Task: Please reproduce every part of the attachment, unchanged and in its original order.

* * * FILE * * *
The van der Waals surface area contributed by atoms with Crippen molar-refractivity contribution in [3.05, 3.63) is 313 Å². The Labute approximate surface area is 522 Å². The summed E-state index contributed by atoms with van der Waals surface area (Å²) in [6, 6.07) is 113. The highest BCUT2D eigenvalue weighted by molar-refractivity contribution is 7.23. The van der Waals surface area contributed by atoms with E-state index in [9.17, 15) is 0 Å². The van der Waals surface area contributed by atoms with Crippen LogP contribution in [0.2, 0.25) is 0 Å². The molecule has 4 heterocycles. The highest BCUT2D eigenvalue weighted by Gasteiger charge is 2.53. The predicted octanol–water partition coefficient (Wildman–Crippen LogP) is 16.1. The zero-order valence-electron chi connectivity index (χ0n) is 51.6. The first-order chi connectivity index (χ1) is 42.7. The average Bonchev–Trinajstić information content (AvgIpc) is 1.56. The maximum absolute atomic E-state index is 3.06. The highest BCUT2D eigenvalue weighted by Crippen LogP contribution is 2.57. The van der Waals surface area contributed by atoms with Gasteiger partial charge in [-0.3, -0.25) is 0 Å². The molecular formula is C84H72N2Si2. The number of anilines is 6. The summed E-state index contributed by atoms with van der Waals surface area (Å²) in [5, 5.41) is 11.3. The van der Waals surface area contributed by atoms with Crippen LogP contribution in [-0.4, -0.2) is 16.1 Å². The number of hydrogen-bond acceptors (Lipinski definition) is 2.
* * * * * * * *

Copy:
The van der Waals surface area contributed by atoms with Crippen molar-refractivity contribution in [3.05, 3.63) is 313 Å². The Labute approximate surface area is 522 Å². The summed E-state index contributed by atoms with van der Waals surface area (Å²) in [6, 6.07) is 113. The highest BCUT2D eigenvalue weighted by molar-refractivity contribution is 7.23. The van der Waals surface area contributed by atoms with E-state index in [9.17, 15) is 0 Å². The van der Waals surface area contributed by atoms with Crippen LogP contribution in [0.2, 0.25) is 0 Å². The molecule has 4 heterocycles. The highest BCUT2D eigenvalue weighted by Gasteiger charge is 2.53. The predicted octanol–water partition coefficient (Wildman–Crippen LogP) is 16.1. The zero-order valence-electron chi connectivity index (χ0n) is 51.6. The first-order chi connectivity index (χ1) is 42.7. The average Bonchev–Trinajstić information content (AvgIpc) is 1.56. The maximum absolute atomic E-state index is 3.06. The highest BCUT2D eigenvalue weighted by Crippen LogP contribution is 2.57. The van der Waals surface area contributed by atoms with Gasteiger partial charge in [-0.3, -0.25) is 0 Å². The molecular formula is C84H72N2Si2. The number of anilines is 6. The summed E-state index contributed by atoms with van der Waals surface area (Å²) in [5, 5.41) is 11.3. The van der Waals surface area contributed by atoms with Crippen LogP contribution in [-0.4, -0.2) is 16.1 Å². The number of hydrogen-bond acceptors (Lipinski definition) is 2.